The patriarch and matriarch of Martinelli Winery left a small village in Tuscany, eloped somewhere along the way, and came to California, via Minnesota. Giuseppe Martinelli and Luisa Vellutini were ages 19 and 16 at the time. By the time Giuseppe was 21, he had saved enough money to buy land that included the perfect hill –– a hill that had a 60 degree slope, and a southeasterly face. The Mr. and Mrs. worked together and planted Zinfandel and Muscat Alexandria grapes. The hill became known as Martinelli’s Jackass Hill (see that story below) originally planted 116 – 120 years ago. The slope in the Russian River Valley is still producing award-winning Zinfandel and is the “steepest non-terraced vineyard in Sonoma County.”
This story caught my attention when Wine Spectator magazine gave the top prize for 2015 videos to Tim Clott and Noel Resnick. Their fascinating footage catches Lee Martinelli, the grandson of Guiseppe and Luisa, on a tractor “discing” the treacherous slope. He takes out a few vines as he makes his way between the rows, looking at a possible fatal fall if he can’t hang on. You have to know how to handle the tractor, is Martinelli’s point. Before you go to Wine Spectator to view the video linked below, take at look at the one I found with those gnarly old vines in bloom -– a beautiful sight, embedded below.
You always have to ready for anything that can happen, cause if you hit the wrong lever, or do the wrong thing, you can’t just push a button and correct your mistake. The tractor is going to go in a different direction than you want it to go. Your mind has to be clear, don’t worry about anything else. … You have to make split decisions, and if you have to think about it, it’s too late. … When the tractor is on a sixty percent slope, it can’t go up hill. It can only go down hill.~ Lee Martinelli (In the video, you can see the tractor begin to slip at about 1:55-in. I can’t grab the video. You can view it here.)
Lee Martinelli’s step-mother called his father a “jackass” for stubbornly tending the dangerous slope –– for 75 years. So the name Jackass Hill was born.
In the video below, Martinelli talks about his vines, how little moisture there is on the hill and how the vines (St. George rootstock) have to go deep to find water. The soil is shattered bedrock. He says his vines are “content here,” and “have been content for 100-plus years.”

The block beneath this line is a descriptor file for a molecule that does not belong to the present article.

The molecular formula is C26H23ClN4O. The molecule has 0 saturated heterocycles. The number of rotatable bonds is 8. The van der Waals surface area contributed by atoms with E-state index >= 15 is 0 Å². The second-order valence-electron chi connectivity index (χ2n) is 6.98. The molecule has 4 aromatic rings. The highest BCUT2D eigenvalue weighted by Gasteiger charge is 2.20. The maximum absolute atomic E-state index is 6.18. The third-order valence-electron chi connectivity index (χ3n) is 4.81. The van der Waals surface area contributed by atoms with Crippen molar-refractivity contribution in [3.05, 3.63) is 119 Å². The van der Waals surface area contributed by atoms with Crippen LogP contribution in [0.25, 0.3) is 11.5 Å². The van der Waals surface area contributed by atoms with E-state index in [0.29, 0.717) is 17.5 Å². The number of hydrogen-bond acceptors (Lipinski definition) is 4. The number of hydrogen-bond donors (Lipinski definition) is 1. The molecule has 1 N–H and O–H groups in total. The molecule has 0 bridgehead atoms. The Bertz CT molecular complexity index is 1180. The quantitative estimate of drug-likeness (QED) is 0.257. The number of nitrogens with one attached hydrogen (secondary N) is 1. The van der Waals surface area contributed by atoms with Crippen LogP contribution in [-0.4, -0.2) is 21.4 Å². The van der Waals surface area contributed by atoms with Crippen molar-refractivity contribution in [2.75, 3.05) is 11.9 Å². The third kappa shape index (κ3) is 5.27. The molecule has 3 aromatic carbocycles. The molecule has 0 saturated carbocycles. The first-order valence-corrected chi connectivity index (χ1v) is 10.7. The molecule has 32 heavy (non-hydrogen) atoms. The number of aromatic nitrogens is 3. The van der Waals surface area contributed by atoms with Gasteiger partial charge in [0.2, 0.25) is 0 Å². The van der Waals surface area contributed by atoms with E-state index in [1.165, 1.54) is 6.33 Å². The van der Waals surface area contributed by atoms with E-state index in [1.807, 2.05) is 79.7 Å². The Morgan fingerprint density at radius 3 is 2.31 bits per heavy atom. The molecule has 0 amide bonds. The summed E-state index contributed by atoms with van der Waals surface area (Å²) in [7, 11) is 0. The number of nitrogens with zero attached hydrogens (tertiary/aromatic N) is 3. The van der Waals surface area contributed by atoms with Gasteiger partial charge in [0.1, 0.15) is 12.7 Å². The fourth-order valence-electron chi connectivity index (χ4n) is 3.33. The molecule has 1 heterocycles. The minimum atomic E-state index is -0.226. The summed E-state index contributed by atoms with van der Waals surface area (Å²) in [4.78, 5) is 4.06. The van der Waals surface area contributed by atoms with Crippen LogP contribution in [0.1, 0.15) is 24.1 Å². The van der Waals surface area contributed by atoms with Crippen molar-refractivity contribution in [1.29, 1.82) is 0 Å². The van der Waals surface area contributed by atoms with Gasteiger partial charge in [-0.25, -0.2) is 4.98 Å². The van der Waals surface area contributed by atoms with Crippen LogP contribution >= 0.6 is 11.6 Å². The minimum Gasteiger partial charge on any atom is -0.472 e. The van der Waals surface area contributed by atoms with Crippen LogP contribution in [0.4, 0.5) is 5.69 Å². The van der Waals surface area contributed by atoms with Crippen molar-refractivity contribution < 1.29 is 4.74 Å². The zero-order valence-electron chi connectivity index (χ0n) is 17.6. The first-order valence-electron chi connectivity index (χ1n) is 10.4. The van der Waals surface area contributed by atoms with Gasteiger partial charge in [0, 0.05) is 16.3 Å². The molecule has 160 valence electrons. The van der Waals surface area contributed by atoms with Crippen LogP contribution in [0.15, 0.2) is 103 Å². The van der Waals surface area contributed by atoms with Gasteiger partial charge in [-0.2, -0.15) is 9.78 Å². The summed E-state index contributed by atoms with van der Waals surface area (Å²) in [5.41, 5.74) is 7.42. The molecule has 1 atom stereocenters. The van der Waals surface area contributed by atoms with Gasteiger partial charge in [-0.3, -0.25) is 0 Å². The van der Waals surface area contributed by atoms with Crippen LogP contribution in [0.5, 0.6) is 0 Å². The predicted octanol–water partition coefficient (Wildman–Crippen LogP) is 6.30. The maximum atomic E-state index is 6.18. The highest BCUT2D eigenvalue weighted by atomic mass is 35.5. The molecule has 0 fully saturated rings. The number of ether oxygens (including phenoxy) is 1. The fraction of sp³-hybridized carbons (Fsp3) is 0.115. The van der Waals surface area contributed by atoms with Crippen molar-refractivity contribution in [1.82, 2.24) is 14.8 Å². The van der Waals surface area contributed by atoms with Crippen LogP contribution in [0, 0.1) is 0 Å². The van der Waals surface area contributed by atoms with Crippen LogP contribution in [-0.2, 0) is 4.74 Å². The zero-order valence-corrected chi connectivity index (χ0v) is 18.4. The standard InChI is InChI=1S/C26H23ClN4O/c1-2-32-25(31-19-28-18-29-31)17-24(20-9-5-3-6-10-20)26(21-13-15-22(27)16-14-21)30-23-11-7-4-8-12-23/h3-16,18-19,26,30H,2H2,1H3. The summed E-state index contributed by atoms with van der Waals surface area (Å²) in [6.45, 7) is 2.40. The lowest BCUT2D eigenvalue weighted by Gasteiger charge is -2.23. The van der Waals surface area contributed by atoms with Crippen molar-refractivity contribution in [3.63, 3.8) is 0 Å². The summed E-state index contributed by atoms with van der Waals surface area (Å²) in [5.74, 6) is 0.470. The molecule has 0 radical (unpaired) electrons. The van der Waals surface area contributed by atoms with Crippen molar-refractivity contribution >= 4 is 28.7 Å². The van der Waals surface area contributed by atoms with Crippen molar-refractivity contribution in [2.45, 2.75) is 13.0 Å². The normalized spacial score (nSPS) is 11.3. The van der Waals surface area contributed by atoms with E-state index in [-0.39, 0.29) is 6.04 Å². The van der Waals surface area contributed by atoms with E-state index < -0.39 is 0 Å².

You could take a glass of this Zinfandel off of Jackass Hill, and it’s a meal in itself. It’s a meal before a meal. It’s good with a meal, and it’s good after a meal. The fact is, when I get through farming Jackass Hill, that night I’ll go home and open a bottle of Jackass Hill and say, ‘yes, it was worth it. That’s why I farmed it.~ Lee Martinelli
Jackass Hill Zinfandel, with small yields and only three acres planted, is expensive. The price varies from $85 per bottle to $325.00. It is one of the most, if not the most, highly regarded Zinfandels in the United States.
Critics have scored this as the best available Russian River Valley wine: The Wine Advocate gave the 2011 vintage a score of 96… .
This is among the highest-priced wines from Russian River Valley. Over the past year the price has been trending upwards.
This is one of the most popular wines from the region (with Wine-Searcher users). This wine has been becoming increasingly popular over the past year. Source
Just three acres planted on Jackass Hill, but the Martinelli’s grow grapes on about 2,000 acres. Ninety percent of those grapes are sold to other wineries. There’s a lot more Martinelli legacy story-telling than I have room for here –– like Helen Turley’s time winemaking/consulting,
Below, there is actually more harrowing footage and dramatic scenery than the Wine Spectator video. Both are good, and show a side of the wine industry you seldom see.
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